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The Changing Marriage Law of China- Divorce Law

Time:2014-03-13 Hit:165


The Changing Marriage Law of China- Divorce Law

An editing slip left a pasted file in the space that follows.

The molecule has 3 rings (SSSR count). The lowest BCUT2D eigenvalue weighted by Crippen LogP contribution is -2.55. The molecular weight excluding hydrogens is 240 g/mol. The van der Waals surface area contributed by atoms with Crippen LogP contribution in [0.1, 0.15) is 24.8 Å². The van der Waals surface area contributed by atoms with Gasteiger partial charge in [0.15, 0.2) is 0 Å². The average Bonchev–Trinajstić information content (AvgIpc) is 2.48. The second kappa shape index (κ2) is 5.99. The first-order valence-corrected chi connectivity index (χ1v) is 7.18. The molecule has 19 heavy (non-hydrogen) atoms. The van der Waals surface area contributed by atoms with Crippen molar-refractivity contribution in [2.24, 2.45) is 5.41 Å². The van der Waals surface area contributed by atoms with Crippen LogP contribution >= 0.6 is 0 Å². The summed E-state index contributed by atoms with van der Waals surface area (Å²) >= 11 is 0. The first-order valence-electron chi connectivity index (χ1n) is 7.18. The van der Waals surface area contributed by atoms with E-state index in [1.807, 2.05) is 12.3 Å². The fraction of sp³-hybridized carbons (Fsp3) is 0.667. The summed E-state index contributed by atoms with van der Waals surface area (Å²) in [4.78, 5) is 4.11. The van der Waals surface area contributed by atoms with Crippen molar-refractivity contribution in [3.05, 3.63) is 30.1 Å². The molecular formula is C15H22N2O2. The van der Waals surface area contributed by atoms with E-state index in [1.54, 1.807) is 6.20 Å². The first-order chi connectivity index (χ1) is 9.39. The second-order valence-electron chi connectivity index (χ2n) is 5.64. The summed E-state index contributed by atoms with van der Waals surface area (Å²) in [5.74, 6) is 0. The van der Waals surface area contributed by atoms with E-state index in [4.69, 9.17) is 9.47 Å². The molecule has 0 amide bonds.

The issuance of divorce law and regulations of China has also been subject to very significant legal change over the past decade. The statistical evidence points to a considerable increase in the divorce rate during the post-Mao period as a whole - from an initial figure of 3 percent to 20 percent in some areas by the late 1990s. This is the result of a number of different causes, but several stand out as especially important: a relaxation in the grounds for divorce in contested applications, a reduced willingness on the part of young people to endure unhappy marriages in China's increasingly open and economically developed society, and the emergence of a more professional and younger judiciary. Freedom of divorce, especially for women, appears at long last to be becoming a reality in socialist China. Nevertheless, the 2001 revisions to the Marriage Law continue to reflect a moralistic and judgmental approach to a contested divorce. This approach infused the 1989 Supreme People's Court Opinions on divorce, and the 2001 revisions have now put in place a system that deals more effectively with issues of fault and compensation for blameworthy conduct. In particular, compensation may be sought by a "non-faulting party" if matrimonial breakdown results from bigamy, cohabitation with a third party, domestic violence, or maltreatment and desertion.25 Another highly significant development has been a growth in concern with the issue of family violence. Economic restructuring, international pressure (in particular from CED AW) and an increased tendency for husbands to take revenge against an unfaithful spouse27 are among the factors which encouraged the introduction, at Article 43 of the revised China Marriage Law, of new provisions which attempt to provide better protection for women victims. Moreover, the 2001 Interpretation offers a definition of domestic violence for the first time in national law, and includes within that definition beating, tying-up, maiming and restricting personal freedom (for example by the use of force) such that mental or physical harm results. Maltreatment, however, must be "persistent" and "frequent" before it can be characterized as domestic violence. Another significant limitation is that, according to Article 3 of the 2001 Interpretation, a victim of domestic violence may not bring suit under Article 4 of the revised China Marriage Law, even though that Article encourages mutual respect and assistance between family members. Women suffering from domestic violence continue to be encouraged to seek intervention from their local people's mediation committee, which is expected to persuade the husband to cease his misconduct. However, in more serious cases the local public security bureau is also expected to intervene and, at the victim's request, may impose administrative sanctions on the husband. In addition, a wife who has suffered domestic violence may bring a private prosecution and both the public security bureau and the procurer are expected to assist her. This shift in the policy and regulatory framework for dealing with domestic violence is significant. Although the processes of mediation and administration sanctioning continue to be emphasized, domestic violence is now characterized as not only a private dispute but also a matter of public concern, and therefore also the concern of criminal law and judicially imposed punishment. As in the debates on concubine, the public-private divide is shifting in order better to protect women.



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